Catholic bishops have not made any decision on whether priests should decline to perform civil aspects of weddings if a May 22 referendum on same-sex marriage is passed.
A spokesman for the Irish bishops’ conference said the Church might no longer perform the civil aspect of weddings, meaning couples wanting to get married in the Church would have to attend a separate civil ceremony.
However, a spokesman for Dublin Archbishop Diarmuid Martin emphasised that no decision has been made and that the archbishop’s view is that you “cross bridges when they come.”
Of the roughly 22,000 marriages in Ireland last year, about 60 percent took place in the Catholic Church. In these circumstances, the priest who presided at the ceremony, as well as fulfilling the sacramental function, witnessed the solemn contract that gives the relationship legal status under Irish law and confers the rights and obligations related to marriage.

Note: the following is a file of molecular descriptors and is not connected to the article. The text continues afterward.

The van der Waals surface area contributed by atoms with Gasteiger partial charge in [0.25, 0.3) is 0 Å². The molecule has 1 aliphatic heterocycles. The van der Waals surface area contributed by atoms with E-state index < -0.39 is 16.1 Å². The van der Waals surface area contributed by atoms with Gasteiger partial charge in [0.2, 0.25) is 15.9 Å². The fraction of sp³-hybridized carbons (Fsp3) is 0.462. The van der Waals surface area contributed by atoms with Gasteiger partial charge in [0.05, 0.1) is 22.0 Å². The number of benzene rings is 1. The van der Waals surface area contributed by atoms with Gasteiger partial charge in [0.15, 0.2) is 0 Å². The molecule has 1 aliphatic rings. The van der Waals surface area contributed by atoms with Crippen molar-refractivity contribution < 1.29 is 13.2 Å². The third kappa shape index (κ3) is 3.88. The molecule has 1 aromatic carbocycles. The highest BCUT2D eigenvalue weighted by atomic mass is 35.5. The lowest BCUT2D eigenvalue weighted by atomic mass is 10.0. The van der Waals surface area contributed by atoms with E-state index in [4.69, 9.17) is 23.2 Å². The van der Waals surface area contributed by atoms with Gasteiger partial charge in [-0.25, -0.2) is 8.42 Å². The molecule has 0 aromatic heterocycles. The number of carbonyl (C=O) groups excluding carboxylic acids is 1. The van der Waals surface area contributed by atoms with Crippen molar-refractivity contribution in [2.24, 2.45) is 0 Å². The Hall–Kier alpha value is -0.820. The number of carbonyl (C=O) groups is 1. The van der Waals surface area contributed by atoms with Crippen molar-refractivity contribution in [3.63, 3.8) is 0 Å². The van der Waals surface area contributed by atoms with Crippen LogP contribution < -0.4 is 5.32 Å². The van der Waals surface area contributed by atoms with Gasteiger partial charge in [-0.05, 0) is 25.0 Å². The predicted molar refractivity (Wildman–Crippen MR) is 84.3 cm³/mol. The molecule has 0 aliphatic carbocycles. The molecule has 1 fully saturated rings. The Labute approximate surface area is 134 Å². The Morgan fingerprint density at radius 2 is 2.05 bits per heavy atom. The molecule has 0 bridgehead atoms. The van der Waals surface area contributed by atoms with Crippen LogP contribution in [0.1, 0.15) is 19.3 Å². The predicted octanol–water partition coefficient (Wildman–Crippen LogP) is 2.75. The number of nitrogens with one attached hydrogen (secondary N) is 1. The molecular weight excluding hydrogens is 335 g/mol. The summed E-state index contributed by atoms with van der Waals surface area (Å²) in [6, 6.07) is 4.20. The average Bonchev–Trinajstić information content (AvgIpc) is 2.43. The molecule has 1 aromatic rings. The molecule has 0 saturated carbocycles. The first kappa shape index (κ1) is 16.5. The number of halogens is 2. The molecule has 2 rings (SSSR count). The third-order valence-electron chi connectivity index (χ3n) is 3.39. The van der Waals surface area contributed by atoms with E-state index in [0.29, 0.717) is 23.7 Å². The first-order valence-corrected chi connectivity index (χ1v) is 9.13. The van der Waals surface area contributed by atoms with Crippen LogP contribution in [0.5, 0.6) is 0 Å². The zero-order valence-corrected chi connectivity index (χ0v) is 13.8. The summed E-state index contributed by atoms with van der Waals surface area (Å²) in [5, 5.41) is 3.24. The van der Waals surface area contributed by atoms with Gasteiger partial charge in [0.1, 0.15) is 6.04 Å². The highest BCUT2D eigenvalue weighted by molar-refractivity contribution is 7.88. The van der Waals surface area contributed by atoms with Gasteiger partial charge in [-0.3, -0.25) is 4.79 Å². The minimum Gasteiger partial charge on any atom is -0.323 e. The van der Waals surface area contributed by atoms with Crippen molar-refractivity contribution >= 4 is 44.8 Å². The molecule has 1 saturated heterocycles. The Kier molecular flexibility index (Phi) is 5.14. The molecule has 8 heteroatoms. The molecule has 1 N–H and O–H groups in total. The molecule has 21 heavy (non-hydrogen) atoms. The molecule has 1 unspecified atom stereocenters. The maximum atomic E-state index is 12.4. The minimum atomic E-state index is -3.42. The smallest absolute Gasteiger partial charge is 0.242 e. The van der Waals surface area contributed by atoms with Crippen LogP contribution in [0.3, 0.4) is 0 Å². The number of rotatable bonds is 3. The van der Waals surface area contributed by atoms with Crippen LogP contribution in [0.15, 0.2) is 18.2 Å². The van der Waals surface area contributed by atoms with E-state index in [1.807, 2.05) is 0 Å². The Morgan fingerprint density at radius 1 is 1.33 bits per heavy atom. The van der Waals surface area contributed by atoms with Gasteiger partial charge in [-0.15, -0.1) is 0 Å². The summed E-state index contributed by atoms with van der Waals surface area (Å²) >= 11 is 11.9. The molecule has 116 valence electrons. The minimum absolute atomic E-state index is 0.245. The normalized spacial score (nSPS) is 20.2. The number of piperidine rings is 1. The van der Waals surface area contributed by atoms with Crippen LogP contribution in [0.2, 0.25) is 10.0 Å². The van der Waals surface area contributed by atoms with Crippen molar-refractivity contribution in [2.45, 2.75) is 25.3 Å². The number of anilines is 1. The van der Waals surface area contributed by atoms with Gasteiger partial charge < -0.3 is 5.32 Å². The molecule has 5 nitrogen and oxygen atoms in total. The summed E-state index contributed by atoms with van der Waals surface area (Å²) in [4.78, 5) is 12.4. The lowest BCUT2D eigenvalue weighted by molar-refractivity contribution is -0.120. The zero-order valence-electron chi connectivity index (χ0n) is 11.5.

If priests did not solemnise the weddings, couples who get married in Catholic churches would have to go elsewhere to have their marriage legally recognised by the state.
Referring to the May 22 referendum, a spokesman for the bishops’ conference said: “If the referendum is passed, the Church’s view and the state’s view of marriage will be radically different. It’s reasonable that the bishops may decide to separate the two,” referring to Church and civil ceremonies.
For a wedding to be legally recognised, it must be solemnised by a person on the register of civil solemnisers. About 4,100 of the more than 5,400 people on the register in Ireland are Catholic priests. A move by the Church not to solemnise weddings would result in a significant delay for couples getting their marriage legally recognised by the state.